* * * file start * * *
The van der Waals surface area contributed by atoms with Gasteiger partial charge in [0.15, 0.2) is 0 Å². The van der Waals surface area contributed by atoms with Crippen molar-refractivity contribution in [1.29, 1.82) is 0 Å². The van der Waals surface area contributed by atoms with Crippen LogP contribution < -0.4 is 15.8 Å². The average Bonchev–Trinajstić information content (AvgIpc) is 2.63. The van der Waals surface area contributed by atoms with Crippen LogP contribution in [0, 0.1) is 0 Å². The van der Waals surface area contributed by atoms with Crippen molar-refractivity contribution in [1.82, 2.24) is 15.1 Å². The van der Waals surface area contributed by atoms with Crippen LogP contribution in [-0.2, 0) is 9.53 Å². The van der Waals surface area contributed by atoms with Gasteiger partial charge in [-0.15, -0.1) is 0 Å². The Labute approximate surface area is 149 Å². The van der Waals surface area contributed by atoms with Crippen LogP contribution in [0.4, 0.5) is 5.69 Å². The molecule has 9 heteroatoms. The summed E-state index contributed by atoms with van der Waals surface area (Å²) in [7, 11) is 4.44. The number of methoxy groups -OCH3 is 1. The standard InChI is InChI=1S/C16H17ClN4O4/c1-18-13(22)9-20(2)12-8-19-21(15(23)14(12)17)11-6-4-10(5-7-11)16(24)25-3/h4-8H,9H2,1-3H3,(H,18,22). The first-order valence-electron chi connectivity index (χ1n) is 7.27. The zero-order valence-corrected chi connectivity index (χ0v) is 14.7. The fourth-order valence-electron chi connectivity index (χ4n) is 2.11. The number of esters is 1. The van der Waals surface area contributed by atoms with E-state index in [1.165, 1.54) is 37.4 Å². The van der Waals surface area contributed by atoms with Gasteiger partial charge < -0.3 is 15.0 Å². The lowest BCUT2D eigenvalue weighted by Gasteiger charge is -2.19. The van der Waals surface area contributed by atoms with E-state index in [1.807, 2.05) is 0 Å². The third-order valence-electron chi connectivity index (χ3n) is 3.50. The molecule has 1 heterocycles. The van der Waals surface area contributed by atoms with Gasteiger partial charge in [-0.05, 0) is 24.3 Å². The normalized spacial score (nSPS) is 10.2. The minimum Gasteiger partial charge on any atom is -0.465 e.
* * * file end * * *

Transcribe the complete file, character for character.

The van der Waals surface area contributed by atoms with Gasteiger partial charge in [0.15, 0.2) is 0 Å². The van der Waals surface area contributed by atoms with Crippen molar-refractivity contribution in [1.29, 1.82) is 0 Å². The van der Waals surface area contributed by atoms with Crippen LogP contribution < -0.4 is 15.8 Å². The average Bonchev–Trinajstić information content (AvgIpc) is 2.63. The van der Waals surface area contributed by atoms with Crippen LogP contribution in [0, 0.1) is 0 Å². The van der Waals surface area contributed by atoms with Crippen molar-refractivity contribution in [1.82, 2.24) is 15.1 Å². The van der Waals surface area contributed by atoms with Crippen LogP contribution in [-0.2, 0) is 9.53 Å². The van der Waals surface area contributed by atoms with Gasteiger partial charge in [-0.15, -0.1) is 0 Å². The Labute approximate surface area is 149 Å². The van der Waals surface area contributed by atoms with Crippen LogP contribution in [0.4, 0.5) is 5.69 Å². The molecule has 9 heteroatoms. The summed E-state index contributed by atoms with van der Waals surface area (Å²) in [7, 11) is 4.44. The number of methoxy groups -OCH3 is 1. The standard InChI is InChI=1S/C16H17ClN4O4/c1-18-13(22)9-20(2)12-8-19-21(15(23)14(12)17)11-6-4-10(5-7-11)16(24)25-3/h4-8H,9H2,1-3H3,(H,18,22). The first-order valence-electron chi connectivity index (χ1n) is 7.27. The zero-order valence-corrected chi connectivity index (χ0v) is 14.7. The fourth-order valence-electron chi connectivity index (χ4n) is 2.11. The number of esters is 1. The van der Waals surface area contributed by atoms with E-state index in [1.165, 1.54) is 37.4 Å². The van der Waals surface area contributed by atoms with Gasteiger partial charge < -0.3 is 15.0 Å². The lowest BCUT2D eigenvalue weighted by Gasteiger charge is -2.19. The van der Waals surface area contributed by atoms with E-state index in [1.807, 2.05) is 0 Å². The third-order valence-electron chi connectivity index (χ3n) is 3.50. The molecule has 1 heterocycles. The van der Waals surface area contributed by atoms with Gasteiger partial charge in [-0.05, 0) is 24.3 Å². The normalized spacial score (nSPS) is 10.2. The minimum Gasteiger partial charge on any atom is -0.465 e.